Running Vue.js on ASP.NET Core Applications

Vue.js has recently got many attentions as it is relatively easier to learn and lighter in size, comparing to other popular frameworks like Angular 1, Angular 2 or React. By providing a middleware, ASP.NET Core supports those front-end frameworks such as Angular2, Aurelia, React, Knockout, etc, while Vue has been excluded out-of-the-box. Even though we can find many good articles and code samples to integrate Vue and ASP.NET Core, as they don’t use the basic template that Vue is providing, it’s a little difficult for developers to apply at their first glance, who want to use both Vue and ASP.NET Core with minimum integration efforts. In this post, we are going to integrate Vue.js and ASP.NET Core using their basic templates, with minimum modification.

The code sample used in this post can be found at here.


In order to support front-end development in ASP.NET Core, Visual Studio uses Bower. However, as we are already aware how fast front-end development environment changes, another option like Webpack helps developers work a lot easier by offering bundling, moduling and so forth. ASP.NET Core, of course supports Webpack as a separate extension. Microsoft.AspNetCore.SpaServices helps developers integrate front-end frameworks using Webpack with ease.


Throughout this post, we need some preparations:

We can also use Visual Studio Code (VSC), but we’re assuming to use VS for this post.

Creating ASP.NET Core Web Application

Open Visual Studio and create a new ASP.NET Core web application project. As this web application likely uses .NET Core version 1.0.1, we need to update it to 1.1 by updating global.json:

Also, update project.json so that all NuGet packages in the web application can be complied to .NET Core 1.1:

As mentioned earlier, we’re using Webpack instead of Bower, so remove Bower-related configuration files as well as ASP.NET Core native bundling & minification setting files:

  • .bowerrc
  • bower.json
  • bundleconfig.json

And finally, all directories and files under the wwwroot directory need to be deleted. We’re all set now at the ASP.NET Core application side. Let’s add Vue.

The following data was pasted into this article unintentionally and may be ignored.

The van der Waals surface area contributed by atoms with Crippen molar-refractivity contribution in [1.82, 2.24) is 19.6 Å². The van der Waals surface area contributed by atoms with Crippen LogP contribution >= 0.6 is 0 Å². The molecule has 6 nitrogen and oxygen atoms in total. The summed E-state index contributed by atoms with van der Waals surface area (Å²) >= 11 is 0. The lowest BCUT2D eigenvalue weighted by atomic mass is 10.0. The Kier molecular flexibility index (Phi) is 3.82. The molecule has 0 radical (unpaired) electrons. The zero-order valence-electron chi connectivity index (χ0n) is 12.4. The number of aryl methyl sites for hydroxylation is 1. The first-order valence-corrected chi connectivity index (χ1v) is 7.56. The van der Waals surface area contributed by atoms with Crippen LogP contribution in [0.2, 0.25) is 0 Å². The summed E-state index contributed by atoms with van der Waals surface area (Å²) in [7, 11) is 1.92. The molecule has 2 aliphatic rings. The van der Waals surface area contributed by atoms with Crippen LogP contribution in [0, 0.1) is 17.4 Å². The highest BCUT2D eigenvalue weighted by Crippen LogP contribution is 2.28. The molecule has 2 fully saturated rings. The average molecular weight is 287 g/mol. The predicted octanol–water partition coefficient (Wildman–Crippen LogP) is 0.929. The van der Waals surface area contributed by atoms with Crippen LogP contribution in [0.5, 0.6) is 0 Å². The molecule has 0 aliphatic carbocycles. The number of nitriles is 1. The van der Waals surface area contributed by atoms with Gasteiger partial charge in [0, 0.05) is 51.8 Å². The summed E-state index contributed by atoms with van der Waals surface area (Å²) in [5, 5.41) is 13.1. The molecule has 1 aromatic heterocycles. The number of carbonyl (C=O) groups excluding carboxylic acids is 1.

Installing Vue.js

We can use Vue as a stand-alone library by simply including the script from CDN. However, if we want to use its powerful features especially for componentising, module bundlers like Webpack should be considered. In order to use Webpack for Vue.js, if node.js and npm have already been installed, install vue-cli:

Then, install the basic template by running the following command:

During installation, just leave all the question as default value and finally template gets installed. Now, run the following command to install all npm packages and run the Vue app:

Since Vue uses the port number of 8080, we can see the result as expected. However, this is just a Vue app running independently, not the one integrated with ASP.NET Core. Let’s move on.

Integrating Vue.js with ASP.NET Core

This is the main part of this post. We need to touch configurations at both sides.

Configuring Vue.js

First things first. We need to install the npm package, aspnet-webpack, to enable communication between front-end framework and back-end application through Webpack:

Once installed, update config/index.js to setup the root directory:

And finally, create webpack.config.js and save it to the root directory of the ASP.NET Core project:

We now got Vue.js setup done. What’s next?

Configuring ASP.NET Core

aspnet-webpack corresponding package in the ASP.NET Core side is Microsoft.AspNetCore.SpaServices. Install it through NuGet package manager and register a middleware at Startup.cs:

We also need to add a routing configuration for SPA like above. Is the ASP.NET Core side relatively simple? Let’s punch the F5 key to run the app and see how it’s going.

We now can see a different port number that is handled by the ASP.NET Core app. So, technically we completed integration between Vue.js and ASP.NET Core! How can we ensure if they are actually working together? Let’s implement a basic AJAX call to see whether they get along with each other. Of course further modification is required. Who can stop us?

Handling AJAX Request/Response

As Vue.js core is lightweight, if we want to implement more sophisticated works like handling AJAX request/response, we need to install another npm extension called vue-resource.

Once installed, add it to the Vue instance for use. Update src/main.js like:

Now we need to implement AJAX request/response codes. Open /src/components/Hello.vue and modify it like: